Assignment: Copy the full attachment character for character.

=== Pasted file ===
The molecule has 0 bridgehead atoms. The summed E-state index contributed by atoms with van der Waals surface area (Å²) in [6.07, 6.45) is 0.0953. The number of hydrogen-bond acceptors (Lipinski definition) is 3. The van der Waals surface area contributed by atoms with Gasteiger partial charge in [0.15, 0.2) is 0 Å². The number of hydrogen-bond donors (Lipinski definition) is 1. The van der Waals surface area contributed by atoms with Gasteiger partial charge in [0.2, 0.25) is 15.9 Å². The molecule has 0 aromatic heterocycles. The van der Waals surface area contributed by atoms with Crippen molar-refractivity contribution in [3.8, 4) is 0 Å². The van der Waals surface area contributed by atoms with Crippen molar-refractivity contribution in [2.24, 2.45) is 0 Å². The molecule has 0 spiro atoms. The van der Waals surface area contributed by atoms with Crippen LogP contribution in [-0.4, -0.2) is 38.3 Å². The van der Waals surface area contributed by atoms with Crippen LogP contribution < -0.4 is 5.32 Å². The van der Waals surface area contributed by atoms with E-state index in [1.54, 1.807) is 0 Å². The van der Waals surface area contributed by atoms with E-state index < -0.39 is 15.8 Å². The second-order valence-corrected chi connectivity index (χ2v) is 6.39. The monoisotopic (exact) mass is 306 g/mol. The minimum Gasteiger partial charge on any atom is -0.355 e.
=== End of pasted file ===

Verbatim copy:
The molecule has 0 bridgehead atoms. The summed E-state index contributed by atoms with van der Waals surface area (Å²) in [6.07, 6.45) is 0.0953. The number of hydrogen-bond acceptors (Lipinski definition) is 3. The van der Waals surface area contributed by atoms with Gasteiger partial charge in [0.15, 0.2) is 0 Å². The number of hydrogen-bond donors (Lipinski definition) is 1. The van der Waals surface area contributed by atoms with Gasteiger partial charge in [0.2, 0.25) is 15.9 Å². The molecule has 0 aromatic heterocycles. The van der Waals surface area contributed by atoms with Crippen molar-refractivity contribution in [3.8, 4) is 0 Å². The van der Waals surface area contributed by atoms with Crippen molar-refractivity contribution in [2.24, 2.45) is 0 Å². The molecule has 0 spiro atoms. The van der Waals surface area contributed by atoms with Crippen LogP contribution in [-0.4, -0.2) is 38.3 Å². The van der Waals surface area contributed by atoms with Crippen LogP contribution < -0.4 is 5.32 Å². The van der Waals surface area contributed by atoms with E-state index in [1.54, 1.807) is 0 Å². The van der Waals surface area contributed by atoms with E-state index < -0.39 is 15.8 Å². The second-order valence-corrected chi connectivity index (χ2v) is 6.39. The monoisotopic (exact) mass is 306 g/mol. The minimum Gasteiger partial charge on any atom is -0.355 e.